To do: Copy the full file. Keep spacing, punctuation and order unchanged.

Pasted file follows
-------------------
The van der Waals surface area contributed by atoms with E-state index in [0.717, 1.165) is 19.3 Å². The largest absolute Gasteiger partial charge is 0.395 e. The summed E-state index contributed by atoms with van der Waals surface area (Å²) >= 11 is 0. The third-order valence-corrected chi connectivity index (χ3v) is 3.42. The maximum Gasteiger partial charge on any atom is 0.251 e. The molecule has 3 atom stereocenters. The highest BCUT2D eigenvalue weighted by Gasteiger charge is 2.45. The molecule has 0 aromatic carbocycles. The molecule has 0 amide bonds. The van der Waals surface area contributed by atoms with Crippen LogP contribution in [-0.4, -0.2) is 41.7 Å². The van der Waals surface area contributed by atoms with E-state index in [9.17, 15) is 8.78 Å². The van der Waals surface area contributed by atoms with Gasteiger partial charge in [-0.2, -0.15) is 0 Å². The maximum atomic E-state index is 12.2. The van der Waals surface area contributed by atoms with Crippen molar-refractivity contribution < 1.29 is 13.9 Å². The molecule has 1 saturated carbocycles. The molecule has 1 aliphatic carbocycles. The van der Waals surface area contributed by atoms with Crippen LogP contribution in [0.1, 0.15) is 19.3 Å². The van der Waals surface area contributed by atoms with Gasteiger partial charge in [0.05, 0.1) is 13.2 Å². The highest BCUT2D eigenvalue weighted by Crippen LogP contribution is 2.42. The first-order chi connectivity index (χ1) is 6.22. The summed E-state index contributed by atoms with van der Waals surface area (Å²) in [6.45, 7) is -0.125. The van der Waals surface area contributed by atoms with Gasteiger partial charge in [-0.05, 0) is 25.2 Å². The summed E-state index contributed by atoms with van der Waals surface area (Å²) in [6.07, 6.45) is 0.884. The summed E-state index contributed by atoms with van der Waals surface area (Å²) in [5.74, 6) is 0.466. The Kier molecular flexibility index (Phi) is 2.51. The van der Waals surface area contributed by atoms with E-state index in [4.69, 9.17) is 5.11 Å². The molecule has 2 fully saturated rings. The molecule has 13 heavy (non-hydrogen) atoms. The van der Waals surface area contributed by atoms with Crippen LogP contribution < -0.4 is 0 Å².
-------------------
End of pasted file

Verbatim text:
The van der Waals surface area contributed by atoms with E-state index in [0.717, 1.165) is 19.3 Å². The largest absolute Gasteiger partial charge is 0.395 e. The summed E-state index contributed by atoms with van der Waals surface area (Å²) >= 11 is 0. The third-order valence-corrected chi connectivity index (χ3v) is 3.42. The maximum Gasteiger partial charge on any atom is 0.251 e. The molecule has 3 atom stereocenters. The highest BCUT2D eigenvalue weighted by Gasteiger charge is 2.45. The molecule has 0 aromatic carbocycles. The molecule has 0 amide bonds. The van der Waals surface area contributed by atoms with Crippen LogP contribution in [-0.4, -0.2) is 41.7 Å². The van der Waals surface area contributed by atoms with E-state index in [9.17, 15) is 8.78 Å². The van der Waals surface area contributed by atoms with Gasteiger partial charge in [-0.2, -0.15) is 0 Å². The maximum atomic E-state index is 12.2. The van der Waals surface area contributed by atoms with Crippen molar-refractivity contribution < 1.29 is 13.9 Å². The molecule has 1 saturated carbocycles. The molecule has 1 aliphatic carbocycles. The van der Waals surface area contributed by atoms with Crippen LogP contribution in [0.1, 0.15) is 19.3 Å². The van der Waals surface area contributed by atoms with Gasteiger partial charge in [0.05, 0.1) is 13.2 Å². The highest BCUT2D eigenvalue weighted by Crippen LogP contribution is 2.42. The first-order chi connectivity index (χ1) is 6.22. The summed E-state index contributed by atoms with van der Waals surface area (Å²) in [6.45, 7) is -0.125. The van der Waals surface area contributed by atoms with Gasteiger partial charge in [-0.05, 0) is 25.2 Å². The summed E-state index contributed by atoms with van der Waals surface area (Å²) in [6.07, 6.45) is 0.884. The summed E-state index contributed by atoms with van der Waals surface area (Å²) in [5.74, 6) is 0.466. The Kier molecular flexibility index (Phi) is 2.51. The van der Waals surface area contributed by atoms with E-state index in [4.69, 9.17) is 5.11 Å². The molecule has 2 fully saturated rings. The molecule has 13 heavy (non-hydrogen) atoms. The van der Waals surface area contributed by atoms with Crippen LogP contribution < -0.4 is 0 Å².